How Dragonfish Open Their Fearsome Mouths So Wide

This image shows a barbeled dragonfish (Grammatostomias dentatus), in which bone is stained red and cartilage blue. Behind its head is a joint found in five dragonfish genuses, which helps it open its mouth wider than other fish. (Image credit: Nalani Schnell/MNHN)

Barbeled dragonfish — predatory fish with long, dark bodies that inhabit the deep sea — are unnerving to look at. Their name refers to glowing barbell-shaped lures that dangle from their oversize lower jaws and attract unsuspecting prey in the cold, dark ocean depths. Those jaws, studded with prominent, sharp teeth, can swing wide enough to gulp down large fish whole — even prey larger than the swallower.

And a new study has discovered one of the secrets to their exceptional gape — a specialized head joint that is unique to dragonfish.

This flexible structure connects the back of the fish's skull to the first vertebra in the backbone, the study authors found. By increasing head maneuverability, this feature could allow a dragonfish to tilt its head farther back as its lower jaw drops, enabling it to open its mouth as wide as 120 degrees. [Open Wide! Scientists Find the Secret to Dragonfishes’ Gaping Jaw | Video]

In most bony fish, the connection between skull and backbone is strongly reinforced through shoulder bones known as the pectoral girdle. For active swimmers, this stabilizes their heads as they move through water, making them more energy-efficient, study co-author Nalani Schnell, a researcher with the department of systematics and evolution at the French National Museum of Natural History in Paris, told Live Science in an email.

Not so in the fish family Stomiidae, which includes barbeled dragonfish. Studies from as early as the 19th century revealed that some Stomiidae genuses (also called genera) lacked a central structure in the vertebrae closest to the head, instead having a flexible rod connecting the head and the vertebral column. A more recent paper described "joint-like articulation" between the head and backbone, Schnell said.

But how that articulation actually operated was far from certain; the only specimens available were fixed in ethanol and rigid, and it was impossible to tell how the joint functioned.


Schnell and her co-author G. David Johnson, a marine biologist with the department of vertebrate zoology at the National Museum of Natural History in Washington, D.C., observed the joint in action by analyzing dragonfish specimens that were cleared and stained — meaning they were soaked in chemicals that render muscle tissue invisible and tint bones red and cartilage blue, but keep the body intact and flexible.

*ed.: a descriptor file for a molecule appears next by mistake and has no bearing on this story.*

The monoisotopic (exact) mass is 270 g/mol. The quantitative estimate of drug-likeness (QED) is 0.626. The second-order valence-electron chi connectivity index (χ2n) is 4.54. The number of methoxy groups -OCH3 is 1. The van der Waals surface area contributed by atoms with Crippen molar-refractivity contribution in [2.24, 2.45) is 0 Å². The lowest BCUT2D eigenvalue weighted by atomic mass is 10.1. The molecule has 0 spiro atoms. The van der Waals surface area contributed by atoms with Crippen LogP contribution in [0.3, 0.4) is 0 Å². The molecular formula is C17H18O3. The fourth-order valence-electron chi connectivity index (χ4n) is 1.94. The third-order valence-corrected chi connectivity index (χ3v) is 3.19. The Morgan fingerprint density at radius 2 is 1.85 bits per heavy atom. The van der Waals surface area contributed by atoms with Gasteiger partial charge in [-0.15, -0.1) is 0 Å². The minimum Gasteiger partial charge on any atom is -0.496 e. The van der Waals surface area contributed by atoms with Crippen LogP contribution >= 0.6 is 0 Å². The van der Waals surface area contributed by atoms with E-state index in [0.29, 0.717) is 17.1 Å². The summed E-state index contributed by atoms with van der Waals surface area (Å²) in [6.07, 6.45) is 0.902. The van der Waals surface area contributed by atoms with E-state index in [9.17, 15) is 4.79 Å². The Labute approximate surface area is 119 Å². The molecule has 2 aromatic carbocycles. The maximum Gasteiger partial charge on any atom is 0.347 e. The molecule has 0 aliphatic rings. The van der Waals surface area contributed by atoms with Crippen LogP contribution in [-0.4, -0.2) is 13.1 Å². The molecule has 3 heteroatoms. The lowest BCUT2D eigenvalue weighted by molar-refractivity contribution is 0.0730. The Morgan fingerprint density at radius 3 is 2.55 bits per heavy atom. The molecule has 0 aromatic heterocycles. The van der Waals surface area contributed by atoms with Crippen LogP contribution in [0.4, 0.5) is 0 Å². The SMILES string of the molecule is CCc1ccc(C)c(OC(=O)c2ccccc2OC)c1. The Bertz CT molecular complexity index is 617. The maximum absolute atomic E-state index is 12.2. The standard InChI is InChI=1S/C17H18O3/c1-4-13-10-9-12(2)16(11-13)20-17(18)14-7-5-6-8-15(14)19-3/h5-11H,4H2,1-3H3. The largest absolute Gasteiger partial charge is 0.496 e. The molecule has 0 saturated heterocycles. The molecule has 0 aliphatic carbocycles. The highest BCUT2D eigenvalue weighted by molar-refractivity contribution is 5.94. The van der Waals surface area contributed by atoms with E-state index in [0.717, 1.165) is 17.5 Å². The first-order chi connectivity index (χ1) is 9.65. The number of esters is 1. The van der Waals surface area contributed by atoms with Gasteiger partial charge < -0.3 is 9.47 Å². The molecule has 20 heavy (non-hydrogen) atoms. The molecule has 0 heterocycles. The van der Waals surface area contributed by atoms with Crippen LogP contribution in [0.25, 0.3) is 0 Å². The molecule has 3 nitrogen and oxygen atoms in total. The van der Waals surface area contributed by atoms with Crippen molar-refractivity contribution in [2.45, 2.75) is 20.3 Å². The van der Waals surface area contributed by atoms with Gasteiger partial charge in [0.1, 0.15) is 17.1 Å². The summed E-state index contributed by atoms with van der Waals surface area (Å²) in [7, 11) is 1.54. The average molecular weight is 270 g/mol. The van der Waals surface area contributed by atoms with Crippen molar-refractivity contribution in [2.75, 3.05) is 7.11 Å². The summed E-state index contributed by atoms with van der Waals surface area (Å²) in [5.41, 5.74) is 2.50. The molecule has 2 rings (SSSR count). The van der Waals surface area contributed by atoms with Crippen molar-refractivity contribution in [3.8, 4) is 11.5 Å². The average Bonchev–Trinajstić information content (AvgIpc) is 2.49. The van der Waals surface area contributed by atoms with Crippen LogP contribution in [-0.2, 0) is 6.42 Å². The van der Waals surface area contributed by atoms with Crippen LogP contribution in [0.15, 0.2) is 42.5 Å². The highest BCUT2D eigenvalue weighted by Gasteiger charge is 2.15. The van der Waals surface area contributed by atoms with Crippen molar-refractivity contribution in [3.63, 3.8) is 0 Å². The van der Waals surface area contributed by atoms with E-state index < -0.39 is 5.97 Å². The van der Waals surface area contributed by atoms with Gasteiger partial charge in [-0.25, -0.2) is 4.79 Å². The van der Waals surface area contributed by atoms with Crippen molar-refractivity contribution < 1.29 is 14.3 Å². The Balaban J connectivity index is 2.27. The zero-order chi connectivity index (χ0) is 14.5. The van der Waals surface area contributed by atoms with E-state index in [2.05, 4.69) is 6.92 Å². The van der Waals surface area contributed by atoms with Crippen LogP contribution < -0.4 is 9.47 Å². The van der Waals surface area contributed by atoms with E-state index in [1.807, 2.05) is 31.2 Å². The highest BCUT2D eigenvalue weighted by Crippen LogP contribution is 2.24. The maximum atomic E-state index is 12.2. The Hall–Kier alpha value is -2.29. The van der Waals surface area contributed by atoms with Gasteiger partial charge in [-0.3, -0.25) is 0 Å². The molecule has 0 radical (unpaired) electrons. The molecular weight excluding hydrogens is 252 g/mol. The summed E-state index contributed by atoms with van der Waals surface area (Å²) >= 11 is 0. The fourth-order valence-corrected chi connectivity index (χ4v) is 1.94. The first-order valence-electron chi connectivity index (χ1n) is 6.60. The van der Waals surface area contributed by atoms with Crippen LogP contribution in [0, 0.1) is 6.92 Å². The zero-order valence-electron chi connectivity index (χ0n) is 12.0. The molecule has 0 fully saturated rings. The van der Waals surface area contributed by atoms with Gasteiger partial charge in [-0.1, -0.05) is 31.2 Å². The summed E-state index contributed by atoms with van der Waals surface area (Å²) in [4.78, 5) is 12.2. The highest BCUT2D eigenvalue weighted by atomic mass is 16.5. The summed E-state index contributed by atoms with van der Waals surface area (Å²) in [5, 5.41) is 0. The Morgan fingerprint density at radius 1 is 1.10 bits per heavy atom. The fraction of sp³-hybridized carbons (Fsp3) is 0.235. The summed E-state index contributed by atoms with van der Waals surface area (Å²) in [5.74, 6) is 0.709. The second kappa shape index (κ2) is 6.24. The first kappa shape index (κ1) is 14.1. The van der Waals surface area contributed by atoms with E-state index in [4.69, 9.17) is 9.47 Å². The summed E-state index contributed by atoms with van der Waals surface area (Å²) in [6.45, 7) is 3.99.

A barbeled dragonfish photo (A) and X-ray (B) show external and internal structures; the X-ray shows a large, ingested lanternfish. This and other stomach content analyses suggest that the functional head joint greatly reinforces the maneuverability of the head to swallow large prey. (Image credit: Nalani Schnell/MNHN)

Now, the study authors could manipulate dragonfish heads and jaws. They discovered that five genuses of dragonfish had a unique joint, where a supple rod was seated in a type of sheath that wrapped around the back of the skull.

However, when the fish opened its mouth, the sheath stretched to expose the top of the rod, potentially allowing the dragonfish to tip its head back farther and open its mouth even wider — which could provide a significant advantage for deep-sea predation, Schnell told Live Science.

"Food is far more scarce in the dark, deep sea than in the upper layers of the ocean, where photosynthesis occurs," she said. Ambush predators like barbeled dragonfishes save energy by lying in wait for their dinner, rather than chasing it down, so it helps if they're capable of swallowing whatever swims by, no matter how big it is, Schnell said.

The findings were published online today (Feb. 1) in the journal PLOS ONE.

Original article on Live Science.

Mindy Weisberger
Live Science Contributor

Mindy Weisberger is an editor at Scholastic and a former Live Science channel editor and senior writer. She has reported on general science, covering climate change, paleontology, biology and space. Mindy studied film at Columbia University; prior to Live Science she produced, wrote and directed media for the American Museum of Natural History in New York City. Her videos about dinosaurs, astrophysics, biodiversity and evolution appear in museums and science centers worldwide, earning awards such as the CINE Golden Eagle and the Communicator Award of Excellence. Her writing has also appeared in Scientific American, The Washington Post and How It Works Magazine.  Her book "Rise of the Zombie Bugs: The Surprising Science of Parasitic Mind Control" will be published in spring 2025 by Johns Hopkins University Press.